My interest in Florence was piqued after I read Inferno by Dan Brown – why deny it. Therefore, my points of interest very much coincided with the places mentioned in the book – the Duomo, Palazzo Vecchio, the Uffizi, the Vasari Corridor, the Boboli Gardens. I arrived in the afternoon and set off from the hostel on a walking route I had prepared that would take me past a good few of the interest points, and at the same time give me plenty of time and space to simply wander and get a feel for the city. Florence isn’t a very large city so everything seems to be within easy walking distance which should be taken advantage of.
I spent 3 days total in the city so my itinerary was fairly packed, but never so much that I felt stressed out by it. I saw all the main tourist sights including two art galleries and managed to find a couple of great eateries while there. This is how I did it:
The first thing I aimed for was of course the Duomo, or the Cattedrale di Santa Maria del Fiore – it’s actually quite hard to miss. I caught a glimpse of it at the end of a side street while walking from the central station towards my hostel, which worked wonders as a teaser for the real thing. After having circled the Duomo for a bit I moved on to Palazzo Vecchio with its funny looking tower and Piazza della Signoria with its little open air museum.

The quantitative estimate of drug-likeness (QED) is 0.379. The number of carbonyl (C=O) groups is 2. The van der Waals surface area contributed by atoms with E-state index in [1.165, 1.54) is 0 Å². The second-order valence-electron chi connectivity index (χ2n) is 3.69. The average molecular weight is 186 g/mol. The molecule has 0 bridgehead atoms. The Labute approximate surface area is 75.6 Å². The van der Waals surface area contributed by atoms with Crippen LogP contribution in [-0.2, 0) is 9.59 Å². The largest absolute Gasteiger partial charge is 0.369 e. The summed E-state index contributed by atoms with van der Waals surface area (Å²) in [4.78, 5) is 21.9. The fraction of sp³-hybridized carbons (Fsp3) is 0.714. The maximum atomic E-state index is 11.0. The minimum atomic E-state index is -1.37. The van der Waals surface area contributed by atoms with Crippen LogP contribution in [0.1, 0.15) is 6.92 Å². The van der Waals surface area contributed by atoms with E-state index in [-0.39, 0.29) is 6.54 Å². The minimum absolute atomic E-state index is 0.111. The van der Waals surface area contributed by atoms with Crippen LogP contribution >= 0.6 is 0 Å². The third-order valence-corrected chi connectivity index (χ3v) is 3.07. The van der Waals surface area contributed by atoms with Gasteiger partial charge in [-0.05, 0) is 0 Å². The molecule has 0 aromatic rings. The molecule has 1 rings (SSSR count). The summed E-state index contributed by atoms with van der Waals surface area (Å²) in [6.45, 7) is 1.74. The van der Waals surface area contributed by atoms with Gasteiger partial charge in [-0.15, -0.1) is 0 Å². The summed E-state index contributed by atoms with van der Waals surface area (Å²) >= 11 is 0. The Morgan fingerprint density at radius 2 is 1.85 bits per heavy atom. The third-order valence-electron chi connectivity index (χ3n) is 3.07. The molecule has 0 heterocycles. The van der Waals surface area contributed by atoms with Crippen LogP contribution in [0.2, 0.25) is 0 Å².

Then across Ponte Vecchio to end my little walk at Piazzale Michelangelo at the other side of the river. I loved the view from Piazzale Michelangelo – Florence at its very best; from above in the soft light of sunset.
The people I’ve been talking to when I’ve been here (fellow room mates at the hostel basically) have all been answering the question ‘how do you like Florence?’ with ‘oh I love it! It’s beautiful!’, and I don’t quite understand it. Florence is many things, but not exactly beautiful. It is situated in beautiful surroundings and it’s got some wonderful sights to see – but the city itself, it’s streets and buildings – I wouldn’t call them beautiful. It’s the never ending, dirty, yellow houses and the feeling that no matter where you go there’ll be more tourists, even at the end of September. Florence is incredibly touristy, and it is such a relatively small city that it seems to me to be having trouble ‘soaking them up’ – they’re simply everywhere!